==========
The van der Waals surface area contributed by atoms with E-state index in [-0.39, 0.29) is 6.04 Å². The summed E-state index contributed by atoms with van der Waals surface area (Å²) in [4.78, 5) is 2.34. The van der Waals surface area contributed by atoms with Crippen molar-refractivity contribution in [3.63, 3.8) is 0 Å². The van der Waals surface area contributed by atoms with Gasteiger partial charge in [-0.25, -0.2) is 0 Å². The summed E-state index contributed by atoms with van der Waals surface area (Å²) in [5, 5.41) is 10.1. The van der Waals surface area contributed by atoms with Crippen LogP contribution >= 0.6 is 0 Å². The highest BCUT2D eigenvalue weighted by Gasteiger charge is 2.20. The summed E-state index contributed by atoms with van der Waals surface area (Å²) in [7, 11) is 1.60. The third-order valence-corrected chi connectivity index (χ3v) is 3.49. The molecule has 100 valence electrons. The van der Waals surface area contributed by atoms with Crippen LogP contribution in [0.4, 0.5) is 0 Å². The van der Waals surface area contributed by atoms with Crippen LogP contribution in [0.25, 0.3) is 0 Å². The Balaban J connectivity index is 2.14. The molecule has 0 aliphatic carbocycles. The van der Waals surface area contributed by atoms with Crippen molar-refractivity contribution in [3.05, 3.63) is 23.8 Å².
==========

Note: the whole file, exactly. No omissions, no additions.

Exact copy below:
The van der Waals surface area contributed by atoms with E-state index in [-0.39, 0.29) is 6.04 Å². The summed E-state index contributed by atoms with van der Waals surface area (Å²) in [4.78, 5) is 2.34. The van der Waals surface area contributed by atoms with Crippen molar-refractivity contribution in [3.63, 3.8) is 0 Å². The van der Waals surface area contributed by atoms with Gasteiger partial charge in [-0.25, -0.2) is 0 Å². The summed E-state index contributed by atoms with van der Waals surface area (Å²) in [5, 5.41) is 10.1. The van der Waals surface area contributed by atoms with Crippen LogP contribution >= 0.6 is 0 Å². The highest BCUT2D eigenvalue weighted by Gasteiger charge is 2.20. The summed E-state index contributed by atoms with van der Waals surface area (Å²) in [7, 11) is 1.60. The third-order valence-corrected chi connectivity index (χ3v) is 3.49. The molecule has 100 valence electrons. The van der Waals surface area contributed by atoms with Crippen LogP contribution in [0.4, 0.5) is 0 Å². The van der Waals surface area contributed by atoms with Crippen LogP contribution in [0.25, 0.3) is 0 Å². The Balaban J connectivity index is 2.14. The molecule has 0 aliphatic carbocycles. The van der Waals surface area contributed by atoms with Crippen molar-refractivity contribution in [3.05, 3.63) is 23.8 Å².